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Apr 8 10 11:38 PM
I am confused (again)...what does his PTSD and the non SC psych issues have to do with AO exposure????If you are searching for a relationship between IHD, I understand, but has that been diagnosed by VA? If so, you need the "boots on the ground" evidence...start with the deck logs (though I think that avenue has already been attempted and no naval records provide that scenario).Good luck.
Apr 8 10 11:46 PM
Apr 9 10 12:11 AM
OK then....Your sole issue now is proving AO exposure..correct?The ship is not yet listed as being listed as an AO exposed vessel. You can begin the research yourself, using the Deck Log information, but I honestly think the Navy has already done that.If I understand this correctly, IHD is now your main issue? Y9u said he has already been diagnosed by VA? if so, you have some good foundation for when and if that ship ever is listed. Meanwhile, I don;t really think there is much else you can do in that regard.Make sense?
Apr 9 10 12:29 AM
Apr 9 10 1:47 AM
if it follows the standards used by other countries whose seamen were exposed,
Apr 11 10 4:17 PM
I may know some of Okie City's actions around 70-71. There's a rumor they were using their missles as greetings to radar operators on the communist side. They were also running up and down the North's coast giving coastal batteries what for!I have a fondness for the Okie City and the others in Task Force71 from 1969. On April 15, 1969, a US Navy EC121 was shot down over the Sea of Japan by the North Koreans, the Oklahoma City participated in a search and rescue operation in the Sea of Japan with Task Force 71. The ships history says an Air Force plane, but it was VQ-1's PR-21. Thirty-one lost their lives and only 2 bodies were recovered.Sorry, none of this helps your cause, I just get a little nostalgic around "tax day".
Apr 11 10 5:14 PM
Apr 11 10 7:59 PM
Apr 11 10 8:29 PM
Check her deck logs and you will see how close she came to shore during her swift nighttime raids
Apr 11 10 8:40 PM
if he knew the names of the other guys that got hit
Apr 11 10 11:54 PM
I honest to God heard the story of the guy who was Army, stationed in Germany, and had letters written on C-ration box tops (we actually did do that in '65) sent to him from his best buddy who was an ArTmy grunt type in Nam. The guy in Germany claimed that, since his friend was in areas sprayed by AO, the C-rat box lids were, therefore, presumed contaminated and that is how he justified his DM2 diagnosis 30 years later....AO exposure!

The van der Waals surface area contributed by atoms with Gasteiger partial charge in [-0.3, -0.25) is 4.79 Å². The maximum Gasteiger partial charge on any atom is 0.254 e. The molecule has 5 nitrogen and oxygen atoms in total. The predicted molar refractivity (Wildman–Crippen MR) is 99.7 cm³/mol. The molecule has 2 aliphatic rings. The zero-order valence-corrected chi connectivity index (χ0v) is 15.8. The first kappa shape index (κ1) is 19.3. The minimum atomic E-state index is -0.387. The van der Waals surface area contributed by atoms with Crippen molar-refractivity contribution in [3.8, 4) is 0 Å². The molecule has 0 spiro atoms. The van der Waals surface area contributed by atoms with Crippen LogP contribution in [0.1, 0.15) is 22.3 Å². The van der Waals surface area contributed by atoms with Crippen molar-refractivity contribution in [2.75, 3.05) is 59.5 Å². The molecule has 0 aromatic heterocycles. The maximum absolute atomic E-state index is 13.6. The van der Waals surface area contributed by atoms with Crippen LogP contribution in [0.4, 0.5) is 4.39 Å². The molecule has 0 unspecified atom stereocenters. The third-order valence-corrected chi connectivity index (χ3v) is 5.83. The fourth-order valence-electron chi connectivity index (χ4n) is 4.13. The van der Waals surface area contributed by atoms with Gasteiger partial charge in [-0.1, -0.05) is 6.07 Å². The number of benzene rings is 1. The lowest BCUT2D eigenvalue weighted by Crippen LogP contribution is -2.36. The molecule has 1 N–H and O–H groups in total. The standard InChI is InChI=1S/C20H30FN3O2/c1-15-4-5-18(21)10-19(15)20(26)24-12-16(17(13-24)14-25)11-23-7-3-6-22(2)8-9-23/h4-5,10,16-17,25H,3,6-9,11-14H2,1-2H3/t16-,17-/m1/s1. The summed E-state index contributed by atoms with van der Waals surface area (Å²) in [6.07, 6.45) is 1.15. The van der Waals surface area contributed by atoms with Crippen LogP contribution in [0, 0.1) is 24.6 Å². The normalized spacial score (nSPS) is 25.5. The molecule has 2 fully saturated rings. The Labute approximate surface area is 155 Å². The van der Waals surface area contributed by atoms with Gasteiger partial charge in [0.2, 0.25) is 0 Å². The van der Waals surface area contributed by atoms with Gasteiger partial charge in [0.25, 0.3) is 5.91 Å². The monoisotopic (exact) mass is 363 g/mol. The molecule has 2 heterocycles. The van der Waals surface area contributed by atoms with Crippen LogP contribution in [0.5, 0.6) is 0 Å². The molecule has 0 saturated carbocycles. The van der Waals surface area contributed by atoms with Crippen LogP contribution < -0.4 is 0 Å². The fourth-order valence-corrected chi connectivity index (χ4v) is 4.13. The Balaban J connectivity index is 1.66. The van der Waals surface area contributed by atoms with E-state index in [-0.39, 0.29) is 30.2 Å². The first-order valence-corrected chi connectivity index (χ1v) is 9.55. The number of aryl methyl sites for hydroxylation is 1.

Apr 12 10 1:53 AM
Apr 12 10 9:30 AM
Apr 12 10 9:35 AM
Apr 12 10 11:05 AM
Is there any site with ships listed and what they did during Operation Frequent Wind?
Three other carriers were on station with us, and there were fifty U.S. Navy ship's in the Armada:
Apr 12 10 1:05 PM
Apr 12 10 1:36 PM
If we brought back all that agent orange in our duffel bags then we have contaminated 17 million here in the states and would support steam's claim of the chemicals we are exposed to everyday IS the basis.
Queens College, one of the senior colleges of the City University of New York.http://qcpages.qc.edu/CBNS/dxnsum.html#problem
In this age of environmental pollution, one group of chemicals stands out as the most perilous toxic threat to the general population, and yet, thus far peculiarly resistant to effective remedial action: dioxin. The threat is apparent from EPA's September 1994 dioxin reassessment, which concluded that:
Our daily intake of dioxin and dioxin-like chemicals creates a lifetime cancer risk in the general U.S. population that is 500-1,000 times greater than the "acceptable" one in a million risk. In pregnant women long-term damage to the fetus may also occur close to this level of exposure, leading to birth defects, disrupted sexual development, and damage to the nervous and immune systems.
Nearly all of the general population's exposure to dioxin comes from food, two-thirds of it from milk, dairy products and beef, major components of the diet.
For their part, milk cows and beef cattle absorb dioxin by eating dioxin-contaminated feed crops. Since we cannot readily eliminate these foods, action must be taken to prevent the contamination of the feed crops by dioxin.
Dioxin enters the environment chiefly in the form of airborne emissions from incinerators, particularly those that burn municipal and medical waste. The EPA dioxin reassessment proposed, as a hypothesis, that once emitted, dioxin is carried in the air to farms where it is deposited on the crops fed to milk cows and beef cattle.Since there is no way to shield crops from dioxin deposited on them from the air, or to later remove it, action to prevent crop contamination must be directed at the sources that produce dioxin, such as incinerators. CBNS is a research organization with considerable experience in the analysis of environmental, energy and resource problems and their economic implications. Established in 1966 at Washington University, St. Louis, CBNS moved to Queens College in 1981, where it is organized as a research institute of the City University of New York. Over a period of 30 years CBNS has become known for an extensive series of pioneering studies on environmental issues such as trash disposal, agricultural sources of pollution, and environmental carcinogens; on energy issues such as conservation, cogeneration and solar energy; on resource issues such as organic farming and waste reduction; and on the relation of such issues to economic factors and social welfare.
Apr 12 10 1:39 PM
Apr 12 10 1:51 PM
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